There has been a regressive streak in Hindi commercial cinema. After all, it was made by men who worshipped their mothers, did not question the idea of patriotism, and were dreaming of a house out of Yash Chopra's Waqt. We forgave them because they were of their time and were surprised when they made films like Dhool ka Phool, a sympathetic look at illegitimacy; or Lamhe, which teetered on the edge of incest.
That was B.R. Chopra and Yash Chopra, elder and younger brother. The next generation, represented by Aditya Chopra, gave us Dilwale Dulhaniya Le Jaayenge. Now DDLJ, as it became popular in its phenomenally successful run, had all the makings of a Chopra film. It had a sumptuous visual feast as the leading lady, a likeable leading man, a mustard field and Switzerland. But here's what turns my stomach. In all mainstream cinema, we are expected to follow the hero's interests. We must empathise with him. He must stand for us, so that we can vicariously live out our fantasies—winning the pretty lady, beating up the goons, spritzing politicians with a machine gun—through him. Now, what fantasy is it where the hero says he won't whisk off his heroine and marry her without his father-in-law's permission? Where is the anarchic potential of love that was always celebrated in Hindi films? Where's Majnu's howling protest, Mahiwal's death wish or Ranjha's passion? This version of the hero would never marry a lower-caste girl or someone convicted of murder or a prostitute as the heroes of Sujata, Bandhini and Pakeezah did. This version of the hero is a toddler at heart, still seeking parental approval. In Trishul, Yash Chopra gave us the first hero who succeeded in his Oedipal quest. The Bachchan hero does not back down when his father's empire is in his grasp. He takes away everything. He does not even pay for his rebellion with his life like in other films (Shakti, for instance). That was in 1978.
In DDLJ, his son turned back the clock. Where the Bachchan figure in Trishul mocked love—"yeh bekaar, bedaam ki cheez hai" (It's a useless thing)—we were slightly shocked. When Aditya Chopra defanged its power, we hummed along.
When did we decide to make love another commodity? To circumscribe it in the family, in society? To package it with the right background and designer clothes? It didn't stop at ddlj, it couldn't. The year before, Hum Aapke Hain Koun? had established that Hindi films did not need villains and that if you did not have a Pomeranian of extracanine intelligence, you might as well marry your sister's widower. Take a big hit at random. Mohabbattein? The girl kills herself due to her father's intransigence but the father is a figure of authority against which Shah Rukh Khan must thump his head endlessly to get him to allow some poppets and moppets to have a prom night. Hum Dil De Chuke Sanam? The boy loves the girl but gives her up as guru dakshina to her father. Her father marries her to another man. When offered her freedom, she sticks by her husband.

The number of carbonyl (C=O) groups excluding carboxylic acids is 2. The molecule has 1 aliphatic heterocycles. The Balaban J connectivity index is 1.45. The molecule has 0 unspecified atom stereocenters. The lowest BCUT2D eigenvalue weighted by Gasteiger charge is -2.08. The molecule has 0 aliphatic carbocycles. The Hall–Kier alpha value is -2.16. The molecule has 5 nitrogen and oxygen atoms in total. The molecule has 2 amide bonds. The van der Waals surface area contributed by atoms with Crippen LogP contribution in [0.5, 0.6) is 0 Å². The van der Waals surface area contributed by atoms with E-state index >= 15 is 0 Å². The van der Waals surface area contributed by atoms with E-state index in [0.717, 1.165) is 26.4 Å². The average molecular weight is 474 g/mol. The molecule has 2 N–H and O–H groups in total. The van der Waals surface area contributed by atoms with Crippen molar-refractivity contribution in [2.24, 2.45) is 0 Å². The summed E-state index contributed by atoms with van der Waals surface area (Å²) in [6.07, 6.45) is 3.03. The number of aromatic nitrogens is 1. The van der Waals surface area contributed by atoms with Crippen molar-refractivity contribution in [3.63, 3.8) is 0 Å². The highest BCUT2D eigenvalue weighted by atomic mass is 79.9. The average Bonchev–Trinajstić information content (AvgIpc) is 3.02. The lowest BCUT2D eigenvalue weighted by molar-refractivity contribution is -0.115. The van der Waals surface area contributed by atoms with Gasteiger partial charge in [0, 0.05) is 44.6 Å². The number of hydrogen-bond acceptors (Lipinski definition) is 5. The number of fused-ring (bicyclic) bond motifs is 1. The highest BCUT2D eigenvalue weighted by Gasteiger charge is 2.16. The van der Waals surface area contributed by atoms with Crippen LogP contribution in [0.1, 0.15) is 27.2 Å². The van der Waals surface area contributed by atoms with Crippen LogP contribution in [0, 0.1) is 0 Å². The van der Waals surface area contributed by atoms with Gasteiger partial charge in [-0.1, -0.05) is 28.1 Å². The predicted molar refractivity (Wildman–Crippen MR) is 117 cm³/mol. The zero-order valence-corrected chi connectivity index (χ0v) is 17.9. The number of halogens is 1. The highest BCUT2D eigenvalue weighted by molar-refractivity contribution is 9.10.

Last month, Imtiaz Ali's Socha Na Tha reminded me that you don't have to be a greybeard to produce a regressive film. The hero loves a Catholic girl. Of course, her parents live in a house with a hundred candles burning under a picture of the Sacred Heart. Sure, her father tanks him up on alcohol. Sure, he wears suspenders and is a Portuguese Raj relic. But that's not depressing even if it does play to stereotypes. The depressing bit is: the hero doesn't really love her, see? He falls in love with the girl his parents chose. All the early rhetoric about how demeaning arranged marriage is, how dim-witted it is to assume that two people can meet and decide whether to marry or not is dismissed in the way it all works out. Actually, your parents know best.
Okay, what's going on?
This is a bunch of people who have had the best of both worlds. Most of these guys would not know a struggle if it was marked with a big red X. Their dynastic lineages assure them of the best of everything, the biggest stars, the finest distribution, the best marketing, the works. Their lives have been cosmopolitan, free-wheeling, unfettered by the constraints of tradition with "the winds of the world blow through the doors and windows" of their houses but it has not changed them.
But what can one expect of the rich? If you think about it, the rich have become rich on the way things are. Why would they want to change things? Why would they want to do anything except keep everyone in stasis? Why not make big family dramas in which everyone is gorgeous and the mustard fields are in bloom and Lata didi still sings in the lower reaches of her geriatric voice? Why take risks?
Which is why Hindi cinema will have to look beyond these midgets who walk in the footsteps of giants. Which is why I will still go and see a hatke film by a new director—unless it is Nagesh Kukunoor who has never made a film, only some amateur representations of cinema—because that's where I'm going to find the new voices and the rewriting of cinema. Which is why it takes an Onir (My Brother Nikhil) and Anurag Kashyap (Paanch and Black Friday) and a Ruchi Narain (Kal-Yesterday and Tomorrow) and a Sanjay Jha (Pran Jaaye Par Shaan Na Jaaye) and Shashanka Ghosh (Waisa Bhi Hota Hai Part II) and Tigmanshu Dhulia (Haasil) or even that old warhorse Sudhir Mishra (Hazaaron Khwaahishein Aisi) to make me want to go back to a cinema.
The rest of the big names, I'll see on DVD, thank you. And keep my finger on the fast forward button.
(Jerry Pinto is Executive Editor of Man's World.)
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